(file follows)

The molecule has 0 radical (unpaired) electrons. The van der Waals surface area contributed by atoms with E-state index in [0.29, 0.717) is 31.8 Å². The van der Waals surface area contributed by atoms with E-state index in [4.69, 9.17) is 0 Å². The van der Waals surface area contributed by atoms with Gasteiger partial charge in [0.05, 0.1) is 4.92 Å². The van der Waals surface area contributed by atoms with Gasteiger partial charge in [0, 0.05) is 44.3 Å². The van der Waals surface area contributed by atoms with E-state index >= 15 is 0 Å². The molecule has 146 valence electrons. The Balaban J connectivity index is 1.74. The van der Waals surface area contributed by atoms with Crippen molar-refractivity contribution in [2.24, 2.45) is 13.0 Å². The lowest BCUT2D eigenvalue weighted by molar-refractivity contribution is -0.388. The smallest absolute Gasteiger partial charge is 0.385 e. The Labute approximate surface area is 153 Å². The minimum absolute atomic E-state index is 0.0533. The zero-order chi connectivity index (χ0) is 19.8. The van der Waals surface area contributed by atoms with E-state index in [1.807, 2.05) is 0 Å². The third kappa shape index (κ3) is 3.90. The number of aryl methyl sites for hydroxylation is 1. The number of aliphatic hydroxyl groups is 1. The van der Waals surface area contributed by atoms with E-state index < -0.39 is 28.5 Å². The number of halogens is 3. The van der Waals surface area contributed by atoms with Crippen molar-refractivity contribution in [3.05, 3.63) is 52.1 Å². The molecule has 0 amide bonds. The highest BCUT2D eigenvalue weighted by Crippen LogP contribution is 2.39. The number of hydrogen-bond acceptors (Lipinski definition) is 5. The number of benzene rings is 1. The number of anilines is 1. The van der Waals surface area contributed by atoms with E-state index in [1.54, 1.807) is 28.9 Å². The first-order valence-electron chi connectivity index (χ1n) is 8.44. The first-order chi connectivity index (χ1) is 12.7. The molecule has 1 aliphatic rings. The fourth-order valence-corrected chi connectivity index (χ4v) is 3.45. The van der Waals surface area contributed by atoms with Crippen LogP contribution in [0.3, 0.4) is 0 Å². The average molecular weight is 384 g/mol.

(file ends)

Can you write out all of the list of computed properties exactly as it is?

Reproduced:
The molecule has 0 radical (unpaired) electrons. The van der Waals surface area contributed by atoms with E-state index in [0.29, 0.717) is 31.8 Å². The van der Waals surface area contributed by atoms with E-state index in [4.69, 9.17) is 0 Å². The van der Waals surface area contributed by atoms with Gasteiger partial charge in [0.05, 0.1) is 4.92 Å². The van der Waals surface area contributed by atoms with Gasteiger partial charge in [0, 0.05) is 44.3 Å². The van der Waals surface area contributed by atoms with E-state index >= 15 is 0 Å². The molecule has 146 valence electrons. The Balaban J connectivity index is 1.74. The van der Waals surface area contributed by atoms with Crippen molar-refractivity contribution in [2.24, 2.45) is 13.0 Å². The lowest BCUT2D eigenvalue weighted by molar-refractivity contribution is -0.388. The smallest absolute Gasteiger partial charge is 0.385 e. The Labute approximate surface area is 153 Å². The minimum absolute atomic E-state index is 0.0533. The zero-order chi connectivity index (χ0) is 19.8. The van der Waals surface area contributed by atoms with E-state index in [1.807, 2.05) is 0 Å². The third kappa shape index (κ3) is 3.90. The number of aryl methyl sites for hydroxylation is 1. The number of aliphatic hydroxyl groups is 1. The van der Waals surface area contributed by atoms with E-state index < -0.39 is 28.5 Å². The number of halogens is 3. The van der Waals surface area contributed by atoms with Crippen molar-refractivity contribution in [3.05, 3.63) is 52.1 Å². The molecule has 0 amide bonds. The highest BCUT2D eigenvalue weighted by Crippen LogP contribution is 2.39. The number of hydrogen-bond acceptors (Lipinski definition) is 5. The number of benzene rings is 1. The number of anilines is 1. The van der Waals surface area contributed by atoms with E-state index in [1.54, 1.807) is 28.9 Å². The first-order valence-electron chi connectivity index (χ1n) is 8.44. The first-order chi connectivity index (χ1) is 12.7. The molecule has 1 aliphatic rings. The fourth-order valence-corrected chi connectivity index (χ4v) is 3.45. The van der Waals surface area contributed by atoms with Crippen LogP contribution in [0.3, 0.4) is 0 Å². The average molecular weight is 384 g/mol.